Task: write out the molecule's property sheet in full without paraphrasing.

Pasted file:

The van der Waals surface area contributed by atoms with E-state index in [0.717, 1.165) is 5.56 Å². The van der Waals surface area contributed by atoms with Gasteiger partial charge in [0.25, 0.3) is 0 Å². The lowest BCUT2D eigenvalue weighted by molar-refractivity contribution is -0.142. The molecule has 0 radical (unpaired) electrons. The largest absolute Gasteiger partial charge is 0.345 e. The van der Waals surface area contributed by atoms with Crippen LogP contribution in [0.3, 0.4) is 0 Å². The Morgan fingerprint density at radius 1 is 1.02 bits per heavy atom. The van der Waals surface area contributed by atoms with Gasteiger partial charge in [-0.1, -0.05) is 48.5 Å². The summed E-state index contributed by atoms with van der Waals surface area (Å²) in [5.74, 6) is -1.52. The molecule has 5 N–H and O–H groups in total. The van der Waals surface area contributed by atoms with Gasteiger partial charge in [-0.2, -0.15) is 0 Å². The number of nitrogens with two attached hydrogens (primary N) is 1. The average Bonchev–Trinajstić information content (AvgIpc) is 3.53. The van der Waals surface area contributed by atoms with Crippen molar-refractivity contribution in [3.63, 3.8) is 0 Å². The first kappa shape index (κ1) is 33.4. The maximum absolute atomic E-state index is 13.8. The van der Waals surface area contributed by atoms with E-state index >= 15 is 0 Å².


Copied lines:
The van der Waals surface area contributed by atoms with E-state index in [0.717, 1.165) is 5.56 Å². The van der Waals surface area contributed by atoms with Gasteiger partial charge in [0.25, 0.3) is 0 Å². The lowest BCUT2D eigenvalue weighted by molar-refractivity contribution is -0.142. The molecule has 0 radical (unpaired) electrons. The largest absolute Gasteiger partial charge is 0.345 e. The van der Waals surface area contributed by atoms with Crippen LogP contribution in [0.3, 0.4) is 0 Å². The Morgan fingerprint density at radius 1 is 1.02 bits per heavy atom. The van der Waals surface area contributed by atoms with Gasteiger partial charge in [-0.1, -0.05) is 48.5 Å². The summed E-state index contributed by atoms with van der Waals surface area (Å²) in [5.74, 6) is -1.52. The molecule has 5 N–H and O–H groups in total. The van der Waals surface area contributed by atoms with Gasteiger partial charge in [-0.2, -0.15) is 0 Å². The number of nitrogens with two attached hydrogens (primary N) is 1. The average Bonchev–Trinajstić information content (AvgIpc) is 3.53. The van der Waals surface area contributed by atoms with Crippen molar-refractivity contribution in [3.63, 3.8) is 0 Å². The first kappa shape index (κ1) is 33.4. The maximum absolute atomic E-state index is 13.8. The van der Waals surface area contributed by atoms with E-state index >= 15 is 0 Å².